This week the National Governors Association (NGA) and the National Association of State Budget Officers (NASBO) released the Fall 2011 Fiscal Survey of States, highlighting the financial crunch that state and local governments are facing. The report notes that while states have improved from the depths of the recession, the fiscal climate is still fairly constrained. In fact, the total enacted general fund spending for fiscal year 2012 is still $21 billion less than the pre-recession high of $687 billion in 2008, despite the fact that the 2012 budgets call for $667 billion, an almost 3 percent increase compared to 2011 spending.
Even though recent unemployment numbers suggest that the U.S. unemployment rate fell to its lowest level in 2 ½ years, with over 13 million people still unemployed, the report predicts that Medicaid enrollment is expected to continue to rise. Unfortunately, the stimulus funds states were receiving from the Recovery Act have expired, and thus states will be tasked with finding other ways to cover the state match portion. According to NGA Executive Director, Dan Crippen, “States are being asked to expend more resources than they have.” As a result, states will likely be diverting state dollars to cover the costs of the Medicaid program at the expense of other programs that are just as critical, like education and social services.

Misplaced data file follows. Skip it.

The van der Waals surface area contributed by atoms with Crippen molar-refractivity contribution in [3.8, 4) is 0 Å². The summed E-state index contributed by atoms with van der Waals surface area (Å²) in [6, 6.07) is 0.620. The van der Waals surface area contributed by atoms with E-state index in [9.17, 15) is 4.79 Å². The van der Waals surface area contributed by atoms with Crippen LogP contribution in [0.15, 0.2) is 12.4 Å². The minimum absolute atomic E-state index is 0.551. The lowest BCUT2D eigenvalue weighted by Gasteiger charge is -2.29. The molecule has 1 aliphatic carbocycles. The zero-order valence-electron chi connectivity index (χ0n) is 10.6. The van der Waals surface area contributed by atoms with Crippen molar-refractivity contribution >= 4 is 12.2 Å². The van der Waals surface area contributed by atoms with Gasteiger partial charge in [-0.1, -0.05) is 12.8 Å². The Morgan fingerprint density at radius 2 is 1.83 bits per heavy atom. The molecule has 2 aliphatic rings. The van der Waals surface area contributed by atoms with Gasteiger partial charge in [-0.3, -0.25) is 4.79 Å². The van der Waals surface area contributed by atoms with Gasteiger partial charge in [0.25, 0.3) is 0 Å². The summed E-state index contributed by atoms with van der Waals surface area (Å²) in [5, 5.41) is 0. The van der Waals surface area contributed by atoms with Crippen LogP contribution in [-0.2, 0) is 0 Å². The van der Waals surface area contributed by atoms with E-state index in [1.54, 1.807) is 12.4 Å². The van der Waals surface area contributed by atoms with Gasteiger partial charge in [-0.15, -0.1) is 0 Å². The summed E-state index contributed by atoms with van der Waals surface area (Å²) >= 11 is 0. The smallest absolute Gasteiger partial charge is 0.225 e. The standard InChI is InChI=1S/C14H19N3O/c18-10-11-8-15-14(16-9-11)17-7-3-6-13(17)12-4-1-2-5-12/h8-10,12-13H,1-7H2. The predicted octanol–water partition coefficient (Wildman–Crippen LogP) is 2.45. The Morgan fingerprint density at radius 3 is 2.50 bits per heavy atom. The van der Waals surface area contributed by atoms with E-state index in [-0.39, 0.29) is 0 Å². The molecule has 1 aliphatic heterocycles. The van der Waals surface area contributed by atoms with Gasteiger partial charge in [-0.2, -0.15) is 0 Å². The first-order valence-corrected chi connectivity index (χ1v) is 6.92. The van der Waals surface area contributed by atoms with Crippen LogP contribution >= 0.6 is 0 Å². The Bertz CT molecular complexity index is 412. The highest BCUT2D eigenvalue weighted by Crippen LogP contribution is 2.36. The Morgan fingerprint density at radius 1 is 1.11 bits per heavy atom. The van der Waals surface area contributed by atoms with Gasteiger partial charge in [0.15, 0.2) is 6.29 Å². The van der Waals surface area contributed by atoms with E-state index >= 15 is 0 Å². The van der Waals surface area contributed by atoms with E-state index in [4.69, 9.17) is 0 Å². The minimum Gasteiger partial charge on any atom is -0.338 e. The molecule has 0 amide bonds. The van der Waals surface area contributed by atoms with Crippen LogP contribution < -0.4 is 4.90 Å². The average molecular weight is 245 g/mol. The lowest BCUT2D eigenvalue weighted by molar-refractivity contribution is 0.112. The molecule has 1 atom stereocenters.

The NGA is not expected, however, to seek any additional stimulus or increased financial support from Congress to help meet this new burden. Instead, they will focus on working with Congress to prevent future cuts that would negatively impact the states’ budgets. As evidenced by this timely report as well as Congress’ inability to come up with a plan to address the country’s deficit problem, the fiscal climate of the nation as a whole will continue to feel the strain of our lagging economy for quite some time. It is incumbent upon advocates, governors, and Congress alike, to work together to protect and ensure the health and well-being of our children and families in the meantime.